- When お母さん (or whatever) says that Yuko is 一番若い (the youngest), she pronounces the "k" in "wakai" almost as you'd expect a /kh/, phlegmmy. I wonder what kind of accent that is

- They all seem to say はん instead of さん or ちゃん—haven't figured out yet which is meant. お母さん refers to the young ladies as はん when introducing them, and a servant refers to a client as はん. Maybe it's はん for the ladies only because お母さん is introducing them as on an equal level with Yuko

- When Yuko meets her 同僚 at the brothel, she says よろしいお願いいたします, rather than よろしく。。。 I wonder why the -いい rather than -いく

- Yuko refers to herself as うち. Is this related to お宅?

- When Seijun asks a favor of the head priest, he begins with, お願いがございます. Makes sense, but interesting to me because I've never seen ござる used that way before, without で. So, I guess, 例えば、「その映画は、見たことがある?」「はい、見たことがございます。」

- Funny translation moment: when the textile-shop owner gives お母さん 二万円, he tells her the check is good; the subtitles have him saying that the check "won't be dishonored". Not quite the sense of "honoring" a check!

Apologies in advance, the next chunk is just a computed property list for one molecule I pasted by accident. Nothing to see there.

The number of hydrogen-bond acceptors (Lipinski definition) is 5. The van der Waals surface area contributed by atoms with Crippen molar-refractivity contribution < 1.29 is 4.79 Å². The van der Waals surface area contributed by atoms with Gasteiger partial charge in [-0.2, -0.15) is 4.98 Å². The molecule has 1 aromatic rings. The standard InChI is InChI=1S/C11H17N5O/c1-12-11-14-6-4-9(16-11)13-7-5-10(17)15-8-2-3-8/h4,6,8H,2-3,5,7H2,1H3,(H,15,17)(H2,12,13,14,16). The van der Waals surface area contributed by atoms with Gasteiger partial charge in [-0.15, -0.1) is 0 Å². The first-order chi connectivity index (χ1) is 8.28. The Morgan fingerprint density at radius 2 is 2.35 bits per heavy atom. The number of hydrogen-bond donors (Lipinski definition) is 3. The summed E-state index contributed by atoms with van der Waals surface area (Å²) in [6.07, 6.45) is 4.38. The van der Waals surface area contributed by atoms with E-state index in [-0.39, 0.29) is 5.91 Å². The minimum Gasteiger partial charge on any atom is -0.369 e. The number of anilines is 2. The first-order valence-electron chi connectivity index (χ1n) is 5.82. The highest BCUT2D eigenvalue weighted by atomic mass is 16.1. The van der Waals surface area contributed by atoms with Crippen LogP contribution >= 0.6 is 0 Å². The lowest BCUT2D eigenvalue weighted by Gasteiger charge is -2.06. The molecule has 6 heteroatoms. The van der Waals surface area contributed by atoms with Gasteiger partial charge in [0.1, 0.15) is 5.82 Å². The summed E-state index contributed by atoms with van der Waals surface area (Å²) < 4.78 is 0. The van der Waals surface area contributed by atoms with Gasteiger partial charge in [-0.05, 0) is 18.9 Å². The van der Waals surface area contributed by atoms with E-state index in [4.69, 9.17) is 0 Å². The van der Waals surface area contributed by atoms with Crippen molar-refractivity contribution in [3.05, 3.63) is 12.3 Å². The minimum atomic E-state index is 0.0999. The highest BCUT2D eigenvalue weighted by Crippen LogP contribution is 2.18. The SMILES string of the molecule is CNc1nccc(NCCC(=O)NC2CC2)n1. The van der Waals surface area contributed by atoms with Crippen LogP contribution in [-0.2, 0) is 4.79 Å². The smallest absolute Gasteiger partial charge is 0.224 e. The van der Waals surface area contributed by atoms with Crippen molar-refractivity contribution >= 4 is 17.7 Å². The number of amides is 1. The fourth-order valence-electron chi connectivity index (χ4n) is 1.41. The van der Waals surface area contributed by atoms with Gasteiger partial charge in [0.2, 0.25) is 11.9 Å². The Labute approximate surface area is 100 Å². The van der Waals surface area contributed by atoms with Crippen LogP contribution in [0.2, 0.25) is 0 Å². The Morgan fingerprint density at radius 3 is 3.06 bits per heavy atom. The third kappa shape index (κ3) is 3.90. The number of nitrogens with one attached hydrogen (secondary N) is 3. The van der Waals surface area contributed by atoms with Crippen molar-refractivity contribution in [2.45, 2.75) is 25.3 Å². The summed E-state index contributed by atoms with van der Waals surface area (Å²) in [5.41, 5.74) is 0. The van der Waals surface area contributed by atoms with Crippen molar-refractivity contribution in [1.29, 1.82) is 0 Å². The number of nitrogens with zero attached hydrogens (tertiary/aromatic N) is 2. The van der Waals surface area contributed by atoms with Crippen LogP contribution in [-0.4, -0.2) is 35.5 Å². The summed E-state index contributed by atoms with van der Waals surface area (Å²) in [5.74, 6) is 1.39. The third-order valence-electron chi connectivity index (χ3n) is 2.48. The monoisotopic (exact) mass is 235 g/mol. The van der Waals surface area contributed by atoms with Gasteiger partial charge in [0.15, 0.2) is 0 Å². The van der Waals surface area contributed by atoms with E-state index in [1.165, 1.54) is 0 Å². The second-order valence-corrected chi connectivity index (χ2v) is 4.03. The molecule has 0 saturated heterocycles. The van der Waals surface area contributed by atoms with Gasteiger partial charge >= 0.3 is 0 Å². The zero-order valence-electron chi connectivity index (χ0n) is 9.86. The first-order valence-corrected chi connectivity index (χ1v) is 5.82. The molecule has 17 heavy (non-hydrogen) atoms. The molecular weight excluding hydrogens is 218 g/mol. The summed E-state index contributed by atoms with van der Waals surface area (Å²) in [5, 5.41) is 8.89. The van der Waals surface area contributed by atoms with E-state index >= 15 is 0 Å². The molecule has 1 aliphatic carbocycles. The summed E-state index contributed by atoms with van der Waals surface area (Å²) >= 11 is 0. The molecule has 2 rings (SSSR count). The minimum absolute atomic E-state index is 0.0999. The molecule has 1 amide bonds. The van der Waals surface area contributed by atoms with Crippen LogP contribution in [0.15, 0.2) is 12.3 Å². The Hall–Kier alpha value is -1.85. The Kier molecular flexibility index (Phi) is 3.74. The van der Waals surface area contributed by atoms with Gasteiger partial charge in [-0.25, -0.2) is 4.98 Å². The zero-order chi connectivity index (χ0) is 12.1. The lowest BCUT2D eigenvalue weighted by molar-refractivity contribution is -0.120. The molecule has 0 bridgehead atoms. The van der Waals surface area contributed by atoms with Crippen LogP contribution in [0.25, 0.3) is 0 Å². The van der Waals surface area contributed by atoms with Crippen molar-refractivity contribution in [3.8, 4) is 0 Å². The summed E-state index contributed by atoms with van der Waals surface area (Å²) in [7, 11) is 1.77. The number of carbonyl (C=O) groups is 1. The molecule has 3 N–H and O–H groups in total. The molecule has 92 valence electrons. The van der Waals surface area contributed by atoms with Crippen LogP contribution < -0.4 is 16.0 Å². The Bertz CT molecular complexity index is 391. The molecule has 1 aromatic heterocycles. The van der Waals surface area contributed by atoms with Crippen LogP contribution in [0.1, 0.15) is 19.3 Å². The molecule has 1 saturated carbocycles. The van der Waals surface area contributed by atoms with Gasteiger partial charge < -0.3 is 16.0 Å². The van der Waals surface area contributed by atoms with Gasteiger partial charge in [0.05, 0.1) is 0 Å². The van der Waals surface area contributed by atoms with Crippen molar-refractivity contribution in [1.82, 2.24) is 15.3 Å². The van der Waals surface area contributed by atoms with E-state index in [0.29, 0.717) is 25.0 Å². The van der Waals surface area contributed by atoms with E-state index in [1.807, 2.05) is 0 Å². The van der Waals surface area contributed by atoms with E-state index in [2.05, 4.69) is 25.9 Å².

- When one of the girls is speaking with someone offscreen, she thanks the person with what sounds like おおきに, which I've heard is characteristic of 舞妓 (geiko apprentices) in Kyouto but which I've found online as typical of the Oosaka dialect and derived (it seems) from 多い or maybe 大きい. That site also transliterates Oosakan すみません as すまへん—another example of an /h/ sound instead of the expected /s/ (as in はん rather than さん). Someone in the film also says いけまへん...

- More dialect: おいでやす, some kind of welcoming, to an incoming customer. And something that sounds like おあがりやす, which presumably is like the thing I saw in 元気 about inviting someone to enter a house ("step up" into the house), おあがりください.... Wonder what all this やす is. Per googling, it seems interchangeable with 下さい; so what's おぐ? Googling also yields おいでになってください, which suggests that お is honorific, but still.... おいで seems to be an imperative form of 行く/来る.... Seems to belong somewhere in the realm of 参る and いらっしゃる

- They also seem to be ending some words unexpectedly with はる. きてくれはったわ。。。。